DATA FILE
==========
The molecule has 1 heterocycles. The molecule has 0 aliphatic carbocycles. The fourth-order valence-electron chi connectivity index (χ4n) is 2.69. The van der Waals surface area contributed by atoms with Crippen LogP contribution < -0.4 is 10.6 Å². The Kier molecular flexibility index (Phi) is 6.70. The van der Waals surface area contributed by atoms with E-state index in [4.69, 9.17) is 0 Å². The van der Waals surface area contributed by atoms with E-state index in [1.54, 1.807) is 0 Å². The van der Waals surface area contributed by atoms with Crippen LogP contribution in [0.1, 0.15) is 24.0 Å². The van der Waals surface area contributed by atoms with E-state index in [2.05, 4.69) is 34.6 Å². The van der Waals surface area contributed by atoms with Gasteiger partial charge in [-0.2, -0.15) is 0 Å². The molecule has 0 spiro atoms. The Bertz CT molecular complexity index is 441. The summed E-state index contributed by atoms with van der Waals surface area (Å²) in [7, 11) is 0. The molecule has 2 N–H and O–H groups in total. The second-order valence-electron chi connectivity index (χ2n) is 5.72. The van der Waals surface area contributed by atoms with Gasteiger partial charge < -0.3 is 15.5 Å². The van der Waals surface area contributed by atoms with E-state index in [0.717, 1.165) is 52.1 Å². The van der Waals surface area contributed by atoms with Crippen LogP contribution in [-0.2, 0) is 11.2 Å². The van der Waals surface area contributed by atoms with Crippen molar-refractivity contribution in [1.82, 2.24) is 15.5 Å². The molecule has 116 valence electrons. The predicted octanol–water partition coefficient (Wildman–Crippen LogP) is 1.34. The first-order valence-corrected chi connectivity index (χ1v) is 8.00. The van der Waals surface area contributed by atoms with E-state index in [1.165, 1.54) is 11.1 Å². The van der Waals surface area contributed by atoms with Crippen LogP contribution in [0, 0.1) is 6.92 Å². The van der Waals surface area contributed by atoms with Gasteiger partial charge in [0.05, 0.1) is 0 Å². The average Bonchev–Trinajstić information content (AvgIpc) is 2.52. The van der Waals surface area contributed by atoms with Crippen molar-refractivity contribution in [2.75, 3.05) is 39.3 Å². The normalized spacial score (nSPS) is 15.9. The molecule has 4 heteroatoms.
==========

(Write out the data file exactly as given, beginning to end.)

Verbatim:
The molecule has 1 heterocycles. The molecule has 0 aliphatic carbocycles. The fourth-order valence-electron chi connectivity index (χ4n) is 2.69. The van der Waals surface area contributed by atoms with Crippen LogP contribution < -0.4 is 10.6 Å². The Kier molecular flexibility index (Phi) is 6.70. The van der Waals surface area contributed by atoms with E-state index in [4.69, 9.17) is 0 Å². The van der Waals surface area contributed by atoms with E-state index in [1.54, 1.807) is 0 Å². The van der Waals surface area contributed by atoms with Crippen LogP contribution in [0.1, 0.15) is 24.0 Å². The van der Waals surface area contributed by atoms with E-state index in [2.05, 4.69) is 34.6 Å². The van der Waals surface area contributed by atoms with Gasteiger partial charge in [-0.2, -0.15) is 0 Å². The molecule has 0 spiro atoms. The Bertz CT molecular complexity index is 441. The summed E-state index contributed by atoms with van der Waals surface area (Å²) in [7, 11) is 0. The molecule has 2 N–H and O–H groups in total. The second-order valence-electron chi connectivity index (χ2n) is 5.72. The van der Waals surface area contributed by atoms with Gasteiger partial charge < -0.3 is 15.5 Å². The van der Waals surface area contributed by atoms with E-state index in [0.717, 1.165) is 52.1 Å². The van der Waals surface area contributed by atoms with Crippen LogP contribution in [-0.2, 0) is 11.2 Å². The van der Waals surface area contributed by atoms with Crippen molar-refractivity contribution in [1.82, 2.24) is 15.5 Å². The molecule has 116 valence electrons. The predicted octanol–water partition coefficient (Wildman–Crippen LogP) is 1.34. The first-order valence-corrected chi connectivity index (χ1v) is 8.00. The van der Waals surface area contributed by atoms with E-state index in [1.165, 1.54) is 11.1 Å². The van der Waals surface area contributed by atoms with Crippen LogP contribution in [0, 0.1) is 6.92 Å². The van der Waals surface area contributed by atoms with Gasteiger partial charge in [0.05, 0.1) is 0 Å². The average Bonchev–Trinajstić information content (AvgIpc) is 2.52. The van der Waals surface area contributed by atoms with Crippen molar-refractivity contribution in [2.75, 3.05) is 39.3 Å². The normalized spacial score (nSPS) is 15.9. The molecule has 4 heteroatoms.